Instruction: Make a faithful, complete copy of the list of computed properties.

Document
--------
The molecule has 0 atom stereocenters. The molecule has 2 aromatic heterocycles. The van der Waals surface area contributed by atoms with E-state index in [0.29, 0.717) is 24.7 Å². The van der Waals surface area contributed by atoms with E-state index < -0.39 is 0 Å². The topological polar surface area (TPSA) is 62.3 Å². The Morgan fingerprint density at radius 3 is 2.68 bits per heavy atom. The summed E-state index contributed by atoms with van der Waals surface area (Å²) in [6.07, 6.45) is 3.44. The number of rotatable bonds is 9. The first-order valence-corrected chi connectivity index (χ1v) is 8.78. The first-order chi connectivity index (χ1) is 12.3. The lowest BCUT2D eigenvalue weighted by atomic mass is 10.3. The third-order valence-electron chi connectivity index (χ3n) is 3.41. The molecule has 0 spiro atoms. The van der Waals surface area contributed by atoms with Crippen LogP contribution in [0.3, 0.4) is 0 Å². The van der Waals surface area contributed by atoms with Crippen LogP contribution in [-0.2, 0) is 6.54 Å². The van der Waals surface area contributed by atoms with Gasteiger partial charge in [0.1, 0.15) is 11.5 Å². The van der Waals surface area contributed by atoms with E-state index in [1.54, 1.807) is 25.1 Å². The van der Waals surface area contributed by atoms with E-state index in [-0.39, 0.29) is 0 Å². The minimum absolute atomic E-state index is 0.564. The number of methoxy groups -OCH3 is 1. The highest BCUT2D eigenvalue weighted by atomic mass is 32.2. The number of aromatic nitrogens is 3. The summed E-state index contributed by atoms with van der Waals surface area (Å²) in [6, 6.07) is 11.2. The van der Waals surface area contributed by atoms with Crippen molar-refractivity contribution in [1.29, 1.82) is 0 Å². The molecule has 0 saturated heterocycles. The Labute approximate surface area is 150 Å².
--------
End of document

The molecule has 0 atom stereocenters. The molecule has 2 aromatic heterocycles. The van der Waals surface area contributed by atoms with E-state index in [0.29, 0.717) is 24.7 Å². The van der Waals surface area contributed by atoms with E-state index < -0.39 is 0 Å². The topological polar surface area (TPSA) is 62.3 Å². The Morgan fingerprint density at radius 3 is 2.68 bits per heavy atom. The summed E-state index contributed by atoms with van der Waals surface area (Å²) in [6.07, 6.45) is 3.44. The number of rotatable bonds is 9. The first-order valence-corrected chi connectivity index (χ1v) is 8.78. The first-order chi connectivity index (χ1) is 12.3. The lowest BCUT2D eigenvalue weighted by atomic mass is 10.3. The third-order valence-electron chi connectivity index (χ3n) is 3.41. The molecule has 0 spiro atoms. The van der Waals surface area contributed by atoms with Crippen LogP contribution in [0.3, 0.4) is 0 Å². The van der Waals surface area contributed by atoms with Crippen LogP contribution in [-0.2, 0) is 6.54 Å². The van der Waals surface area contributed by atoms with Gasteiger partial charge in [0.1, 0.15) is 11.5 Å². The van der Waals surface area contributed by atoms with E-state index in [1.54, 1.807) is 25.1 Å². The van der Waals surface area contributed by atoms with E-state index in [-0.39, 0.29) is 0 Å². The minimum absolute atomic E-state index is 0.564. The number of methoxy groups -OCH3 is 1. The highest BCUT2D eigenvalue weighted by atomic mass is 32.2. The number of aromatic nitrogens is 3. The summed E-state index contributed by atoms with van der Waals surface area (Å²) in [6, 6.07) is 11.2. The van der Waals surface area contributed by atoms with Crippen molar-refractivity contribution in [1.29, 1.82) is 0 Å². The molecule has 0 saturated heterocycles. The Labute approximate surface area is 150 Å².